We have seen some terrific new stencils at the craft store and decided to put together a little “Stenciling 101” post for anyone who wants to try them out. To go along with our tips and tricks here, we made a video so you can watch us stencil and see our technique in action.
Really there’s no trick to it. Just a few instructions and anyone can do it!
Disclosure: This post has some affiliate links for products we think you’ll like. Even if you don’t want to buy the items online, we think it’s helpful to see what they look like, so you can buy them at your local craft store. If you make a purchase from one of these links, we’ll make a small commission. There is no additional cost to you at all, but it helps us a little so we can pay for our web hosting and the tools and materials we use in these videos and blog posts. All opinions are our own from our own personal experience.
How To Stencil
Materials We Used For Our Stag Plaque
Wooden bamboo cutting board
Large stag head stencil
Plaid Folk Art Multi-surface Acrylic Craft Paint, Teal #2920
Sponge pouncer paintbrush (round bottomed sponge paintbrush)
1. Center the stencil on the bamboo cutting board or whatever you are stenciling. Use masking tape to tape the stencil in place. It’s important that the stencil stays in the same place the whole time you are painting it.
2. Squeeze out some paint onto a paper plate. Dab the bottom of the pouncer into the paint, rotating the pouncer as you go to evenly load the paint onto the brush.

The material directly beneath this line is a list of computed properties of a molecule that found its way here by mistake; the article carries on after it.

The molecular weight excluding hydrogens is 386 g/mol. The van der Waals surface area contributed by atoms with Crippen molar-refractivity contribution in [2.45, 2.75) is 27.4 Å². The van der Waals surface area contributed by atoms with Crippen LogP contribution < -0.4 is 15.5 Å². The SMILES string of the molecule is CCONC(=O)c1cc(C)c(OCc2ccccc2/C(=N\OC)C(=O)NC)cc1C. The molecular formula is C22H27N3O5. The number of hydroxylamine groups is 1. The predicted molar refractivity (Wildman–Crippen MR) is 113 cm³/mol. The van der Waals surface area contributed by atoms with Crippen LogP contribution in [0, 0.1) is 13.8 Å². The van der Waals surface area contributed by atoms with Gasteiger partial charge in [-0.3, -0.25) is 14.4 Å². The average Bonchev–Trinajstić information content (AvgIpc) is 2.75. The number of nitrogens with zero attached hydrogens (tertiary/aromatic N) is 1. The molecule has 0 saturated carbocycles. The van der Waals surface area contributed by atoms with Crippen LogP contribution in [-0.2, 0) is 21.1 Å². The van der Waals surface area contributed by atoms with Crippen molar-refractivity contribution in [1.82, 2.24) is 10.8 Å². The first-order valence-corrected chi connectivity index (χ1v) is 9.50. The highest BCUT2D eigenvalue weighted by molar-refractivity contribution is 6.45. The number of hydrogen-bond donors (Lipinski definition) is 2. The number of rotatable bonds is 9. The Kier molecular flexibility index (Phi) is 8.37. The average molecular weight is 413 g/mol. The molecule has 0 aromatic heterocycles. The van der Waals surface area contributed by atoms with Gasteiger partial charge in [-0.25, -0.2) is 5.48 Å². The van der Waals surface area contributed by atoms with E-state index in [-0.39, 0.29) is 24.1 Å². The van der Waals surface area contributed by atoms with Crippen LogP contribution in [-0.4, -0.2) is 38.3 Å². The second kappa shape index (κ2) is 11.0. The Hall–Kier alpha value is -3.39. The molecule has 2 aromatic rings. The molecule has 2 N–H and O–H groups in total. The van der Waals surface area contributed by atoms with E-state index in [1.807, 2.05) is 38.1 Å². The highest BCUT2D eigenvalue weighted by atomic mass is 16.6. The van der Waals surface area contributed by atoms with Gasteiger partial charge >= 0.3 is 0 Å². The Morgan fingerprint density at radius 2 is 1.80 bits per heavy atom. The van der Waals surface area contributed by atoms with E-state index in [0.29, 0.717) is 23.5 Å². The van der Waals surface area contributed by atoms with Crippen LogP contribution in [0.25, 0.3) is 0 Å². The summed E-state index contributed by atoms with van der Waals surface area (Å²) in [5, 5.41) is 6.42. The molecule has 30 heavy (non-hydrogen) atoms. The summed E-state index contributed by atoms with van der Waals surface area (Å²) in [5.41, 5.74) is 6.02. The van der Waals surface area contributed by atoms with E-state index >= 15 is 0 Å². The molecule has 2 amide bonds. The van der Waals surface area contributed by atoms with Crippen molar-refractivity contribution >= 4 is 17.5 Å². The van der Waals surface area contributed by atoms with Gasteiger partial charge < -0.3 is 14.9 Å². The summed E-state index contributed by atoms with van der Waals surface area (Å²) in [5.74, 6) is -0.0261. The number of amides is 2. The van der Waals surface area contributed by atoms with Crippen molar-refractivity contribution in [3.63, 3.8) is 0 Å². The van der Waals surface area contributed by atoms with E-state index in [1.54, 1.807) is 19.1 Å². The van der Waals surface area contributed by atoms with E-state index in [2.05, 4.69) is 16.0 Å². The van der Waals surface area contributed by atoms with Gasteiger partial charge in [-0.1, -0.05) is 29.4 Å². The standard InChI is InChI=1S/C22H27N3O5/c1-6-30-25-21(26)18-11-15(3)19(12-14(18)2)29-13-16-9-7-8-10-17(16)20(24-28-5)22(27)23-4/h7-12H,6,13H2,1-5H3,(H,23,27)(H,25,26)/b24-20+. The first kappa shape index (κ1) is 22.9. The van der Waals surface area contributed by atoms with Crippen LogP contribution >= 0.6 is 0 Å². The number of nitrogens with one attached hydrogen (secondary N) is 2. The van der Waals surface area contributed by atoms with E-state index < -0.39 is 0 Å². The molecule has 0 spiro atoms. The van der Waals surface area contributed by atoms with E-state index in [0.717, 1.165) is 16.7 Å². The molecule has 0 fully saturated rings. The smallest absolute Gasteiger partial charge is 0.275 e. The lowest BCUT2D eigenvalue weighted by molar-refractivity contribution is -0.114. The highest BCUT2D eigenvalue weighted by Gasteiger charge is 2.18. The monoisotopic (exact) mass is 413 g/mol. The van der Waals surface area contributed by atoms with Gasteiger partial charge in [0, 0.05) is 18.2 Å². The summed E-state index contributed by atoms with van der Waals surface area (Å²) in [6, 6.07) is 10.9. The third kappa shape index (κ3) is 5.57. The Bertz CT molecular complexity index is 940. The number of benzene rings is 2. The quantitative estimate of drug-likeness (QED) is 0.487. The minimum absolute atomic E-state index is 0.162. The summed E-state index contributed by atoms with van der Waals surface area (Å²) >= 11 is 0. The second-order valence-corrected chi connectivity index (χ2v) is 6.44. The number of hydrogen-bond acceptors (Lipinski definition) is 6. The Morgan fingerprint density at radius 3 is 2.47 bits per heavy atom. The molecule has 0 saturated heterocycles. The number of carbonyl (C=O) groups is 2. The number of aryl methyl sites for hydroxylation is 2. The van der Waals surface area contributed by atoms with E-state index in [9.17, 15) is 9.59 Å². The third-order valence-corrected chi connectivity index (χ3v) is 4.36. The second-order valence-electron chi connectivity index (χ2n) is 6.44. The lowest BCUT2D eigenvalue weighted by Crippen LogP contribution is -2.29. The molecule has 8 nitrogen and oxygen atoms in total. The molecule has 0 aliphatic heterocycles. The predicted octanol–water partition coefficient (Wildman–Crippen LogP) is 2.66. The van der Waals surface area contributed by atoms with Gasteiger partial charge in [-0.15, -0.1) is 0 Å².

Then unload the paint from the brush by dabbing the paintbrush onto a clean dry part of the paper plate. The brush should be evenly covered with paint, but not too much paint. This is really a dry brush technique.
3. Dab the paintbrush up and down tapping a light layer of paint over the edge of the stencil and onto the surface. Layer the paint. Do not squeeze or squish the paintbrush.
You don’t want the paint to run under the edge of the stencil or bleed. By using a dry brush (and paint that isn’t too runny) you can tap the paint into the stencil and avoid bleeding.
4. Reload the brush as needed but be sure to offload the brush too each time so you always have a fairly dry brush.
5. Continue pouncing the paint onto the surface and along the edges of the stencil.
Once the whole surface is painted, double check your edges and paint. Then remove the tape and remove the stencil while the paint is wet.
Stenciling is fun and there are so many wonderful designs to use! We have stenciled a squirrel onto a wooden tray, fleur-de-lis deisgns onto a floor cloth, and shells onto a canvas tote bag. If you are just getting started with stenciling and find you have some questions, leave us a comment and we’ll reply. We’d love to help!
Jennifer & Kitty
Faye Bowles says
The area that I did this on is shiny. I probably used too much paint because the stencil was stuck on with spray adhesive and showed no danger of bleeding.
What can I do now?
Jennifer & Kitty says
Is the stencil stuck on the surface? Or is the problem that the painted area is shiny? Perhaps you could lightly sand the painted area. Or paint over it with clear matte medium to remove the shine.
Let us know if you need more hlp.